Behold! Here Is the Bridegroom!

Meditation on Matthew 25:1-13

The Presbyterian Church, Coshocton, OH

Pastor Karen Crawford

Nov. 8, 2020

Parable of the 10 Bridesmaids

    I am missing my flock today. I am missing you! I am sorry that we weren’t able to worship together in person. Our leadership made the decision to close on Friday, after we learned that Coshocton County has joined 55 other Ohio counties that are now at level 3 (Red), meaning “very high exposure and spread” of the virus.

   Once again, our plans have been changed—but all for the safety and wellbeing of our congregation and community.

   This was the weekend of my niece, Melissa’s wedding in Austin, Texas. Like other couples planning weddings in 2020, she and her fiancé, Wade, were faced with the choice of postponing the ceremony for another year, when travel and large gatherings would be less risky, or go ahead with the wedding with only a few close family and friends in attendance.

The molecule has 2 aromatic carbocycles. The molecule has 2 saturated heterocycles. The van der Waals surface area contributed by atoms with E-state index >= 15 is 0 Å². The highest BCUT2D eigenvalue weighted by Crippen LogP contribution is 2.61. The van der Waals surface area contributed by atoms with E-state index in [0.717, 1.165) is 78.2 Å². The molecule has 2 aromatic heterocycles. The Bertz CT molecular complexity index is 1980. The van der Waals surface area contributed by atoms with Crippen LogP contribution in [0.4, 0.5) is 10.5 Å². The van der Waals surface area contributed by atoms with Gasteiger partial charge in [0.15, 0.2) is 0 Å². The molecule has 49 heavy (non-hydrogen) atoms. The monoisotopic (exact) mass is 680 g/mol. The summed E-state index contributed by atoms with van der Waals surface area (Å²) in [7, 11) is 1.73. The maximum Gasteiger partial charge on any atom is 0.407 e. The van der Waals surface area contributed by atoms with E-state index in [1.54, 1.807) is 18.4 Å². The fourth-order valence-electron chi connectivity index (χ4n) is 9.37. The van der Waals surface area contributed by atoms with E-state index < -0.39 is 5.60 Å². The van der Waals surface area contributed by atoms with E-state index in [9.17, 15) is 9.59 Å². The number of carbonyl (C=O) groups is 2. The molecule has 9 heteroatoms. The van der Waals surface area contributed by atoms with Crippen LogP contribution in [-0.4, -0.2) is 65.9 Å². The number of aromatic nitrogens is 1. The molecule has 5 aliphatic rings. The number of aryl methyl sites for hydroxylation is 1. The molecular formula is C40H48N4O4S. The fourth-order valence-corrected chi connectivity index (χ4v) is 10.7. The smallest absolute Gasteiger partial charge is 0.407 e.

They decided on a simple but sweet outdoor service in the backyard of Wade’s parents’ home, without a big reception.

     And you know what? I think Melissa didn’t mind at all that the wedding was small. All that mattered to her was being married to Wade.

    We rejoice and give thanks for God’s blessings, amidst the unexpected.


Wade and Melissa’s wedding was nothing like the wedding in today’s gospel lesson, the Parable of the 10 Bridesmaids or Virgins, if you have an older Bible translation. In Bible times, weddings were communal celebrations that went on and on for 5 to 7 days! Most scholars see this parable’s dark side, as a warning of God’s judgment on the unfaithful, the unprepared. But I see more than that in Matthew 25. I hear the words of our Gracious Savior and Redeemer, who will arrive joyfully at the end of the age, extend a warm welcome to all the guests who have patiently waited for his coming and are prepared for his arrival.